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Just a whole lot of waffle?

The real history of Time Out’s ‘freaky new ... dessert obsession’.

Art: Garnet Chan Art: Garnet Chan

It’s not the first time that Western media have portrayed non-European foods tastelessly, but it’s never hit this close to home for me. Last week, footage by Buzzfeed and Time Out of so-called “bubbly waffles” appeared on my Facebook feed. I was taken aback by these gaudy abominations, laden with ice cream and sweets – but even more disturbed by the videos’ portrayal of their origins.

Egg waffles (Cantonese: 雞蛋仔, gai daan jai) are a popular Hong Kong street snack named for their little egg-shaped puffs. A good egg waffle is crispy on the outside, and soft and chewy in the middle of each “egg”. They are usually served plain to adhere to this gustatory ideal; toppings make it soggy.

For me, this snack is a metonym of personal and cultural identity: a distinctive feature of Hong Kong, where I spent my childhood. These self-branded “progressive” institutions’ blatant lack of research about, and dialogue with, the waffles’ cultural owners was a blow.

The videos depict the dessert-laden waffles as a newfangled white discovery. Time Out portrays them as a “freaky new … dessert obsession”, failing to even mention their heritage. Buzzfeed makes more effort, stating, “They’re originally from Hong Kong, where they’re eaten plain.” However, Buzzfeed quickly glosses over this statement, paying more attention to the toppings, which they describe as a London innovation.

The notion that dessert egg waffles are new, or were invented in London is inaccurate. Toppings have been in Hong Kong for at least a decade, and the London store they were promoting, Bubblewrap Waffle, has been there for five years. And the fact that Buzzfeed and Time Out show only the “fusionised” variety of egg waffle undervalues the simple and uniquely cultural pleasures of the original.

The videos couldn’t get the name right either – the misnomer “bubbly waffles” raised Hongkonger eyebrows. It’s like saying “chai tea” (tea tea) or calling Uluru “Ayers Rock” — it disregards the original word’s meaning. Although there’s no standard English name for egg waffles, most people agree that the word “egg” should feature somewhere because the Cantonese literally means “little chicken egg”. Even Bubblewrap’s website calls them “egg waffles”.

Both videos are obsessed with showing clips of Caucasian customers biting into the egg waffles too. Not only do they fail to engage with any Hongkonger perspectives, six out of seven clips depict the incorrect way to eat egg waffles – you’re meant to tear each “egg” off by hand. Where is the relish in stuffing the whole thing into your gob?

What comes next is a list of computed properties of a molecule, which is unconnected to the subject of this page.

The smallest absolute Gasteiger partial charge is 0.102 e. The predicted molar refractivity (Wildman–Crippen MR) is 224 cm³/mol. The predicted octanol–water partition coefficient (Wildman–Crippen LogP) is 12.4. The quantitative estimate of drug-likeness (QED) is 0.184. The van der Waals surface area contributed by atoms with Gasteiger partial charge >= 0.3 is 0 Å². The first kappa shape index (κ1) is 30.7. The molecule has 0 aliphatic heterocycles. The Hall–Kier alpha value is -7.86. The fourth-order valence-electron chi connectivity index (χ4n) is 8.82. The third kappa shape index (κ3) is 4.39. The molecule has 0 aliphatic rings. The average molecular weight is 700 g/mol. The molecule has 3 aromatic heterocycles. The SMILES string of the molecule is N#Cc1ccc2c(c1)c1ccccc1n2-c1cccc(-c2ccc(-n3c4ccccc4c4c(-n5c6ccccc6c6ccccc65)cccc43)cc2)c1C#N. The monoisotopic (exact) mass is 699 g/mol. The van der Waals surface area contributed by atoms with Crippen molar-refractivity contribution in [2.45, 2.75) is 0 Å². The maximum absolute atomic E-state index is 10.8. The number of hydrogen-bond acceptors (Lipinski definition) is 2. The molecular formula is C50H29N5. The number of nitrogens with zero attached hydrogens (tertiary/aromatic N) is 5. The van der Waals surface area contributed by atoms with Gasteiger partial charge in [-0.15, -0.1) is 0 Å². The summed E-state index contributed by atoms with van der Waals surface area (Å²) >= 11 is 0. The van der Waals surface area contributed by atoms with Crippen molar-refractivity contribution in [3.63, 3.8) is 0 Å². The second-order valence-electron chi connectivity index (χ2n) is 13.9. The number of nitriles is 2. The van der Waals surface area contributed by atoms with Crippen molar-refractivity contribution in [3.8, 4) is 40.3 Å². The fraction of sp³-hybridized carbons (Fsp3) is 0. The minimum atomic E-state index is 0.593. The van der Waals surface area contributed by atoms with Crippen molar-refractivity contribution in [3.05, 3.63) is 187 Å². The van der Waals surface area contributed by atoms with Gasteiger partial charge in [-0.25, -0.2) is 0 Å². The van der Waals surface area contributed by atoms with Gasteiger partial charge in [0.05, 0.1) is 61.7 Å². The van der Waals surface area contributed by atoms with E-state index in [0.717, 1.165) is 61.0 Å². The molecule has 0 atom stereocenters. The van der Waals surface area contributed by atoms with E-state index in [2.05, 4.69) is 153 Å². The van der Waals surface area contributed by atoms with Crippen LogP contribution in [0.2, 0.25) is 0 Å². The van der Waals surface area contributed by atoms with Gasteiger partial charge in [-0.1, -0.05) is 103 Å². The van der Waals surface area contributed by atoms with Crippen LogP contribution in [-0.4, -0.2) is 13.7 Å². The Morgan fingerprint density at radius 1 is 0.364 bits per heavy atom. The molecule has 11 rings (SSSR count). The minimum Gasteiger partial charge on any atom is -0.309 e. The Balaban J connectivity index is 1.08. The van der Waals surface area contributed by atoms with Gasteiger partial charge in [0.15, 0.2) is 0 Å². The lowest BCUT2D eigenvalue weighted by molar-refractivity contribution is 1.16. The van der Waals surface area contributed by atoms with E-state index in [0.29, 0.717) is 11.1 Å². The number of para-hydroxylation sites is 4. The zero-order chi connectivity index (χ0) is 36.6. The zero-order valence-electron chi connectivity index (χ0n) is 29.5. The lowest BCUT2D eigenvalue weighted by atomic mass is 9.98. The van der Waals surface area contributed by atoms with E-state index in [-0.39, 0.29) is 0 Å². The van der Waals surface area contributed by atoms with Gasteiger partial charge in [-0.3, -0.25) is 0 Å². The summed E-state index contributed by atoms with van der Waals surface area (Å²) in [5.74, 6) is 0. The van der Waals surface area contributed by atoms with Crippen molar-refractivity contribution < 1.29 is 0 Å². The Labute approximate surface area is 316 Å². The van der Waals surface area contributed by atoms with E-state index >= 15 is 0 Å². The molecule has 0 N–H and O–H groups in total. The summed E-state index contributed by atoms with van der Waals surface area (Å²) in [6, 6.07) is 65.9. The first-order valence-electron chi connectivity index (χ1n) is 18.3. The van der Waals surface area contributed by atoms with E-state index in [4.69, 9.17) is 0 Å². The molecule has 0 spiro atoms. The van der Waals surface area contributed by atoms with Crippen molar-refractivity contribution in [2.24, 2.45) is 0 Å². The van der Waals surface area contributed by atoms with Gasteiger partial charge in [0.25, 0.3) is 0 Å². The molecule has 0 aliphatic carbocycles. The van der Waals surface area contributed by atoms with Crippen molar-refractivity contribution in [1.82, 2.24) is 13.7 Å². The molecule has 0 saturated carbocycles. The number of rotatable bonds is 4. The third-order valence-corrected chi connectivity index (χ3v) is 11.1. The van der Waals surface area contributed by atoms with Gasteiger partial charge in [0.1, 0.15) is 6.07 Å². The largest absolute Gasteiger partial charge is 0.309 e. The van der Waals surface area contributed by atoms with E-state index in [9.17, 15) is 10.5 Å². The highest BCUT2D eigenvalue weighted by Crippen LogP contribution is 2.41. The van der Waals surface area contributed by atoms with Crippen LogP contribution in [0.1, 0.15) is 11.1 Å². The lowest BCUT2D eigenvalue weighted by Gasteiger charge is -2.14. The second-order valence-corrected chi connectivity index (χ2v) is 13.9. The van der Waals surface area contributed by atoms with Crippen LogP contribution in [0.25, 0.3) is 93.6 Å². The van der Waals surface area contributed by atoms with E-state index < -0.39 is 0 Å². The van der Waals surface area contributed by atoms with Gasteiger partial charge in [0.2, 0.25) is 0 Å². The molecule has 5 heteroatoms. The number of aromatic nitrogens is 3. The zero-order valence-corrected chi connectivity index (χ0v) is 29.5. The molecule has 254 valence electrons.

But the failure of these videos to respect Hong Kong culture has a flow-on effect on its viewers. Most Hongkongers’ concerns were met by largely-white dismissal. One comment, “lol at white people thinking they yet again found something magical that existed all along in HK,” is met with a racial slur: “we don’t live in Hong Kong do we ling ling you fucking twat”. One Hongkonger’s pride for the plain sort is met by a derisive, “[The video’s] look better…and we have health and hygiene certificates,” buying into a racist assumption that Asian vendors are necessarily dirty.

Another comment, “the UK gave HK modern infrastructure and HK gives the UK egg waffles. Fair trade,” ignores the implications of British colonisation, just months before the twentieth anniversary of Hong Kong’s decolonisation. The British Consulate-General in Hong Kong similarly envisions a relationship of mutuality between the two states; this ideal is laughable given the UK’s failure to defend its former colony’s rapidly crumbling political autonomy.

And it’s this sort of reaction that worries me the most about cultural appropriation. We’re not unwilling to share the joys of the egg waffle. But if the media cannot model healthy cultural exchange in a video about food, how much respect can we, as cultural owners, expect from their audience? As it happens — not a lot.

 

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